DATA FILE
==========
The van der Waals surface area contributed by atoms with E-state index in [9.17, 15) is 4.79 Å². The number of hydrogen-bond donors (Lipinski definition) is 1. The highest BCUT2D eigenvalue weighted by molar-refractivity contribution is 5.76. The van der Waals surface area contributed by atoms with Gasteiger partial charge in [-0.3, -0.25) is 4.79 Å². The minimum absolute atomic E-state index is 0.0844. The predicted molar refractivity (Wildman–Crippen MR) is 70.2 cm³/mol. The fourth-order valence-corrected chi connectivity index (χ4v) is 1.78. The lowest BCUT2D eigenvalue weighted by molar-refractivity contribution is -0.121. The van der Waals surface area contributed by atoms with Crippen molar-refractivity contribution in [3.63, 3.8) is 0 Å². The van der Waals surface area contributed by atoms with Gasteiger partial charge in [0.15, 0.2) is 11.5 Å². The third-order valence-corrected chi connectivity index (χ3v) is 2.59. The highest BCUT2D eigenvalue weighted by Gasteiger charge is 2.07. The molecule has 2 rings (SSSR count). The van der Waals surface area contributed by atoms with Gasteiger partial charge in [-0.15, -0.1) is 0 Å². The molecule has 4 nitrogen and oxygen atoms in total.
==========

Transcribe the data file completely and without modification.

The van der Waals surface area contributed by atoms with E-state index in [9.17, 15) is 4.79 Å². The number of hydrogen-bond donors (Lipinski definition) is 1. The highest BCUT2D eigenvalue weighted by molar-refractivity contribution is 5.76. The van der Waals surface area contributed by atoms with Gasteiger partial charge in [-0.3, -0.25) is 4.79 Å². The minimum absolute atomic E-state index is 0.0844. The predicted molar refractivity (Wildman–Crippen MR) is 70.2 cm³/mol. The fourth-order valence-corrected chi connectivity index (χ4v) is 1.78. The lowest BCUT2D eigenvalue weighted by molar-refractivity contribution is -0.121. The van der Waals surface area contributed by atoms with Crippen molar-refractivity contribution in [3.63, 3.8) is 0 Å². The van der Waals surface area contributed by atoms with Gasteiger partial charge in [0.15, 0.2) is 11.5 Å². The third-order valence-corrected chi connectivity index (χ3v) is 2.59. The highest BCUT2D eigenvalue weighted by Gasteiger charge is 2.07. The molecule has 2 rings (SSSR count). The van der Waals surface area contributed by atoms with Gasteiger partial charge in [-0.15, -0.1) is 0 Å². The molecule has 4 nitrogen and oxygen atoms in total.